• Intelligent Auto: The camera identifies the shooting conditions and automatically selects the most appropriate settings. These settings include motion deblur (in which the camera adjusts the shutter speed when viewing moving subjects), intelligent handheld nightshot (allows shooting night scenery by combining consecutive images), face recognition (remembers registered faces and removes red-eye), auto focus tracking (keeps focus locked on moving subjects), intelligent ISO control (automatically adjusts ISO), intelligent D-range control (combines images to reduce extreme contrast), and six scene modes – macro, portrait, scenery, night portrait, night scenery and sunset.
  • Program: Users have access to most manual settings, including Photo Style (options to adjust contrast, sharpness, saturation, and noise reduction), ISO (up to 6400 in high sensitivity mode), white balance (auto plus five settings), flash (auto, auto/red-eye reduction, forced flash, slow-synch) and quality (fine, standard, and three levels of RAW).
  • Manual: Users get access to all functions of Program mode plus control of shutter speed (1/2000 seconds to 15 seconds) and aperture (up to 10 settings).
  • Aperture Priority: Users get all functions of Program mode plus control of aperture.
  • Shutter Priority: Users get all functions of Program mode plus control of shutter speed.
  • Scene: Users can select from numerous scene modes including panorama assist, party, candle light, baby 1, baby 2, pet, sunset, high sensitivity, flash burst, panning, starry sky, fireworks, beach, snow, aerial photo, photo frame, high speed video (220 frames per second) and 3D (for viewing on a 3D television).
  • Creative Control: Users can select special art filters including high key, sepia, high dynamic, pin hole, film grain, miniature effect, expressive, and retro. These can be used in still shots and movies.
Panasonic FZ150 Sample Image
Normal
Panasonic FZ150 Sample Image
High Key
Panasonic FZ150 Sample Image
Sepia
Panasonic FZ150 Sample Image
High Dynamic
Panasonic FZ150 Sample Image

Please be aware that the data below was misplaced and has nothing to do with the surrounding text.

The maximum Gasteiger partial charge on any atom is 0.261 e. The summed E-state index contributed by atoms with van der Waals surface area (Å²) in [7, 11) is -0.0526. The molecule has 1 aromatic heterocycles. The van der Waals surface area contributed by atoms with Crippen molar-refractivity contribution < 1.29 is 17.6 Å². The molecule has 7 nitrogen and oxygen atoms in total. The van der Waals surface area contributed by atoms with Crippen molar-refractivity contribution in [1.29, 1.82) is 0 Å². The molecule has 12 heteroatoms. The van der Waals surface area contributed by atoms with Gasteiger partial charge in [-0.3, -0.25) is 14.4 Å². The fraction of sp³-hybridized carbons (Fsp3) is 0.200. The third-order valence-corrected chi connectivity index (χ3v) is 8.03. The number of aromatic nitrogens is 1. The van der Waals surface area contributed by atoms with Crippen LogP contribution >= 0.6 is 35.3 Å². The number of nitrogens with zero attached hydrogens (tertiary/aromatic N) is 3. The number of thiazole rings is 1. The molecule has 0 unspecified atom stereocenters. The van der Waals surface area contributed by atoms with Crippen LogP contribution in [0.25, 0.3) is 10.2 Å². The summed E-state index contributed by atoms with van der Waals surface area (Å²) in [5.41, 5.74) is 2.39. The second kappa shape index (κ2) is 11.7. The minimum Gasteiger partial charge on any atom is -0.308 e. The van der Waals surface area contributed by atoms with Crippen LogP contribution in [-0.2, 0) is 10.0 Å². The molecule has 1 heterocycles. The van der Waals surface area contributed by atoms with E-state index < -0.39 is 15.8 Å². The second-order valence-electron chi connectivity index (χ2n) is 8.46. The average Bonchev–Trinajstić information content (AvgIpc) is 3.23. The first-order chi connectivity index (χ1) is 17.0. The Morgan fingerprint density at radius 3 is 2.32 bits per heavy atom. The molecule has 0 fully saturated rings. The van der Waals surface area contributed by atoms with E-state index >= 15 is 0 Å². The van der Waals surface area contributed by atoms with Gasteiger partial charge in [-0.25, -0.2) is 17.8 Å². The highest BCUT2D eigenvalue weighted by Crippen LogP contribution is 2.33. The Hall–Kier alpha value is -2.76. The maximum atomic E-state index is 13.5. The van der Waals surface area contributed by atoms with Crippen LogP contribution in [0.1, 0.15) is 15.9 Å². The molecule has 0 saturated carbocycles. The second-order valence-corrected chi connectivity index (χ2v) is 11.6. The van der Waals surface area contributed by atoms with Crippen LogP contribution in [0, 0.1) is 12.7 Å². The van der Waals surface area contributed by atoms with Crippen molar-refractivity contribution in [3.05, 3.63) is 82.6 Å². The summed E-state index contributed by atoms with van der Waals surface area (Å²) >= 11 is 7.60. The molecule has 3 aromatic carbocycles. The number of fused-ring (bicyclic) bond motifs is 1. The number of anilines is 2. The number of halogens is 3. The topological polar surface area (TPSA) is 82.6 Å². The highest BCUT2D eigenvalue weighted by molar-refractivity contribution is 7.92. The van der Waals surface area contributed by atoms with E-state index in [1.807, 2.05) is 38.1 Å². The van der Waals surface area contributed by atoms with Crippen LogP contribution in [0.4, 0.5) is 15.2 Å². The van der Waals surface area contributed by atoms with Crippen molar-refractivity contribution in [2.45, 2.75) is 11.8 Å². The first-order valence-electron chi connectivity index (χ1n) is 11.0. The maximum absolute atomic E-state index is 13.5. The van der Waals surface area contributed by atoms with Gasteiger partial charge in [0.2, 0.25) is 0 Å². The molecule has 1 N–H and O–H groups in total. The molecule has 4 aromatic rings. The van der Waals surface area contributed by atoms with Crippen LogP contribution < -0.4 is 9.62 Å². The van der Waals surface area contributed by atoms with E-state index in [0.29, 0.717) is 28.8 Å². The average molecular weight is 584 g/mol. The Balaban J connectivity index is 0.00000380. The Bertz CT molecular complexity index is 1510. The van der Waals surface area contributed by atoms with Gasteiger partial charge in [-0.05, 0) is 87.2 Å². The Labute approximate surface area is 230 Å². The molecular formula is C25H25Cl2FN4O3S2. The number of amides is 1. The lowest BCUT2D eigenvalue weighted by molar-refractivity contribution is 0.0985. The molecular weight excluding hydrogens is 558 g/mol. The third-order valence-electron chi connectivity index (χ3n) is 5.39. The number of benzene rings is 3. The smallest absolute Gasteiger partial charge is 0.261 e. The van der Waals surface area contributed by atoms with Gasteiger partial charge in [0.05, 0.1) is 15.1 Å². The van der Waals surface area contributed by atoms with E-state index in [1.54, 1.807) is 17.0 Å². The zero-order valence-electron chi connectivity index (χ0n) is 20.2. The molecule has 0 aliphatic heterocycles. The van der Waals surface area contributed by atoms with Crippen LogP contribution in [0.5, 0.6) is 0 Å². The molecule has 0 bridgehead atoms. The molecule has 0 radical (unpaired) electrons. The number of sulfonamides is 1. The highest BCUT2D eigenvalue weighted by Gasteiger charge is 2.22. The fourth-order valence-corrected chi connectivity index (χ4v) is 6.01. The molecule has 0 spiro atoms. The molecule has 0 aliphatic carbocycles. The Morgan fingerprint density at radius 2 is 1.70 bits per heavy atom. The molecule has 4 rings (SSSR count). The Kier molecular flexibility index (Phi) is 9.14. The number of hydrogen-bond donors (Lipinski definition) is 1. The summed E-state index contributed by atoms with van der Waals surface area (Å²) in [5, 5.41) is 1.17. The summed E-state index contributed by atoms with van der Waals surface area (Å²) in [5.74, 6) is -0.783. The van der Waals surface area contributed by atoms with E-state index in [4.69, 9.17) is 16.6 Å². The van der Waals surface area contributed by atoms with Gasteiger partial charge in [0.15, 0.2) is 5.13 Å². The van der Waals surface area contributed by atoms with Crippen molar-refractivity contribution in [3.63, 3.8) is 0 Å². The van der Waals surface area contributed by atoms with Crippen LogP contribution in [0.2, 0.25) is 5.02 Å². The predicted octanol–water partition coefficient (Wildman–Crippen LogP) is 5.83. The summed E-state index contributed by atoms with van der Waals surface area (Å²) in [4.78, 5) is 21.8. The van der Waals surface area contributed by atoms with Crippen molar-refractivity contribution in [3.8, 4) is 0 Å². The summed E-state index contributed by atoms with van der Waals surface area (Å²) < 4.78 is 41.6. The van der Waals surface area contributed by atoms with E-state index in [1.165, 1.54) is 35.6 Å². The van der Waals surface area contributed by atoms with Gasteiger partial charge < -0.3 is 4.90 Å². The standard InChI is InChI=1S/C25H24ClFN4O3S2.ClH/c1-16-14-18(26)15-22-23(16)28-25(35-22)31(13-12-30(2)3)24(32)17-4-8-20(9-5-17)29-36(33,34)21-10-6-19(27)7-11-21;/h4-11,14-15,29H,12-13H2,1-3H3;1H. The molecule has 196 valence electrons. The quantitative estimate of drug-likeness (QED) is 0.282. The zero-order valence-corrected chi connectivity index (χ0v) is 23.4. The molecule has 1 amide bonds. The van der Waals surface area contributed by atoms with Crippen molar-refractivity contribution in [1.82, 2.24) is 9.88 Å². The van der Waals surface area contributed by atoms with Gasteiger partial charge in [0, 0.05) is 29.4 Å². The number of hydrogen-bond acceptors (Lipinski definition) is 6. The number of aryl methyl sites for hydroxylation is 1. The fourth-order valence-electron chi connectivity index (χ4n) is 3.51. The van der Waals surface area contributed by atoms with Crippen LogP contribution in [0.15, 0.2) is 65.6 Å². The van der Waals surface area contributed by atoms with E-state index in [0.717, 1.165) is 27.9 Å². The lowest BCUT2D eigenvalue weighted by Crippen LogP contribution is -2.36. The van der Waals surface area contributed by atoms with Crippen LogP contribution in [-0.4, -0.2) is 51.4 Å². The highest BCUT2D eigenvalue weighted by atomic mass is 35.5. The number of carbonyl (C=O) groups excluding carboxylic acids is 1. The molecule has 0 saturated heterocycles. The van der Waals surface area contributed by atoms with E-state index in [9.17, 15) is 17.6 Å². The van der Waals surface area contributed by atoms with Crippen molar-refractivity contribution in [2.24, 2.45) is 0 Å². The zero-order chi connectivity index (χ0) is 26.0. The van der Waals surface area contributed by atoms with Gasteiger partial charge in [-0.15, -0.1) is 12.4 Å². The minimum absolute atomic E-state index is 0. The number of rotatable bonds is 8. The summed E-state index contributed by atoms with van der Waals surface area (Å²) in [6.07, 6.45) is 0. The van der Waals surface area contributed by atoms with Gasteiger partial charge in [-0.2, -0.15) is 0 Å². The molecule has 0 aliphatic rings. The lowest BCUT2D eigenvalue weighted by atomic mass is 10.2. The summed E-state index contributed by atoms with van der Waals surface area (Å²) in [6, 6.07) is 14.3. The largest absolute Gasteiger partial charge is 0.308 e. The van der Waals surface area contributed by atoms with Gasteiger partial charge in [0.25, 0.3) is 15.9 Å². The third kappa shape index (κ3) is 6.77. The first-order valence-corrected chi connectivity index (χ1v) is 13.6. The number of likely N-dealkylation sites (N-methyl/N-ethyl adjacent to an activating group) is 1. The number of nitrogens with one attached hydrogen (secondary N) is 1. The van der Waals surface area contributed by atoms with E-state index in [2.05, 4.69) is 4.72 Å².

Pinhole
Panasonic FZ150 Sample Image
Film Grain
Panasonic FZ150 Sample Image
Miniature
Panasonic FZ150 Sample Image
Expressive
Panasonic FZ150 Sample Image
Retro

 

  • Movie: Available resolutions include 1920 x 1080, 60p fps (AVCHD), 1920 x 1080, 60i fps (AVCHD), 1280 x 720, 60p fps (AVCHD), 1920 x 1080, 30 fps (MP4), 1280 x 720, 30 fps (MP4), 640 x 480, 30 fps (MP4).

Display/Viewfinder
The camera’s LCD monitor has a 3.0 inch diagonal in a 3 x 2 aspect ratio with a resolution of approximately 460,000 dots. It has an anti-reflective coating and provides 100% coverage. The monitor can be adjusted in seven settings for brightness, contrast/saturation, red tint and blue tint.

Panasonic Lumix FZ150

DCR tests cameras for LCD screen quality, measuring for contrast ratio and a brightness unit called nits. The best LCD monitors have a contrast ratio above 500:1 and at least 500 nits. The LCD monitor of the FZ150 was found to have a contrast ratio of 508:1, 305 nits for peak brightness and 0.60 for dark. While the contrast ratio is in the optimum range, peak brightness is on the low side. However, despite its relatively low peak brightness score, I found the LCD monitor to be very usable in all conditions, including in bright sunshine.

The Lumix FZ150 also has an electronic viewfinder (a small LCD) with a 0.20 inch, 201,600 pixel screen and 100% coverage. The viewfinder is small but fairly bright. Next to the viewfinder is a diopter wheel for adjusting the viewfinder screen.


Pages: 1 2 3 4 5

LEAVE A COMMENT

0 Comments

|
All content posted on TechnologyGuide is granted to TechnologyGuide with electronic publishing rights in perpetuity, as all content posted on this site becomes a part of the community.